Reflecting on more than two decades in public service and having been deeply involved in the U.S. Government’s national security and intelligence transformation of the past decade, Leiter discusses the ways in which the U.S. Government and the U.S. private sector is—and is not—keeping up with enormous global changes. In particular, Leiter talks about how the rapidly changing dynamics across the Middle East and North Africa, the increasingly dangerous aspects of cyberspace, and the worrisome availability of weapons of mass destruction are often outpacing our ability to address critical national security needs. In addition, Leiter describes how the private sector can help partner with the U.S. Government and foreign nations to address many of these challenges, as well as the ways in which many of our traditional policy, legal, and process solutions are falling short.
The Changing Face of Global Terrorism and Our Response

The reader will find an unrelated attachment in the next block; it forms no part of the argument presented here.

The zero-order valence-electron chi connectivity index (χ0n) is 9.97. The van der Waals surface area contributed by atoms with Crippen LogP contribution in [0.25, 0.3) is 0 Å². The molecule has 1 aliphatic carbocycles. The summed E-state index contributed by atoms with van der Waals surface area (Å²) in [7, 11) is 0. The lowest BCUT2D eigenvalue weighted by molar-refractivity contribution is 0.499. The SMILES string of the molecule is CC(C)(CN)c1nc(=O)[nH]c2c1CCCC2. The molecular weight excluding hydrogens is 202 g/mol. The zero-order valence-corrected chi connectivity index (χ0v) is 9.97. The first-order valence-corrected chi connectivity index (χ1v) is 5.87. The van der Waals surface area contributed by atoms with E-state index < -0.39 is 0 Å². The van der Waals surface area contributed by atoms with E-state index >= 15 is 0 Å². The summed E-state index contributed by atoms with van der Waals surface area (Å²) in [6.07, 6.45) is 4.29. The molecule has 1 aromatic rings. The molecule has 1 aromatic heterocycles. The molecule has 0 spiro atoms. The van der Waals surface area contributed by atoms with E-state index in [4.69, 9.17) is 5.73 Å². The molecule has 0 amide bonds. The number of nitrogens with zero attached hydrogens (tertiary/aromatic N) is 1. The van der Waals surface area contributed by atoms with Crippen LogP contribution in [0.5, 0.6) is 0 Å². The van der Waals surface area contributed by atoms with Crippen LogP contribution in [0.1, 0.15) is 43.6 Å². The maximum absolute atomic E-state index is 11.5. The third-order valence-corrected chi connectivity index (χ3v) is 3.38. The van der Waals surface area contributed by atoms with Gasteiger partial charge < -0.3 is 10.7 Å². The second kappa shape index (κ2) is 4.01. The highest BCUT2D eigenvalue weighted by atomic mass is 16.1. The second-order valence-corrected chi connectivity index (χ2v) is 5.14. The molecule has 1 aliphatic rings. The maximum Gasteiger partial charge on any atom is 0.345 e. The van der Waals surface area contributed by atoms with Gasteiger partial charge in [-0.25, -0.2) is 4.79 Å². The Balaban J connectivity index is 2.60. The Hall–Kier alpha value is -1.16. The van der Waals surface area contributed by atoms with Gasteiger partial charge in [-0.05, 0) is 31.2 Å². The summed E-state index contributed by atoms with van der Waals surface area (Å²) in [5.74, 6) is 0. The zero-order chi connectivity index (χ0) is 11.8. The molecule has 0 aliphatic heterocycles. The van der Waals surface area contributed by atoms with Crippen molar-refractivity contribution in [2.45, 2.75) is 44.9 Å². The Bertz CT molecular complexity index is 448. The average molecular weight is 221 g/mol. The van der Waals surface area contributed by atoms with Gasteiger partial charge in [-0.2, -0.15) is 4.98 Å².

Having served as the nation’s chief counterterrorism analyst, strategist, and coordinator for two Presidents, Leiter describes all aspects of the terrorist threat the U.S. and global businesses face worldwide. Ranging from personal reflections on being in the Situation Room during the mission that resulted in the death of Osama bin Laden to advising Presidents Obama and Bush on how to confront al-Qaida’s ideology, Leiter offers deep insight into how the global threat of terror has evolved, where it poses the greatest threats, and what strategies—both government and private sector—are best suited for reducing vulnerabilities. Leiter provides carefully tailored discussions related to terrorists’ use of attacks like those seen in Mumbai, India in 2008, the risks of terrorists’ use of weapons of mass destruction, how to combat homegrown terrorism, and cyber terror and ways to defend against it. In addition, Leiter uses his years of advising the Office of Management and Budget and the Congress on U.S. Government-wide counterterrorism programs to describe areas of opportunity for private industry to contribute to making U.S. and international counterterrorism efforts more effective.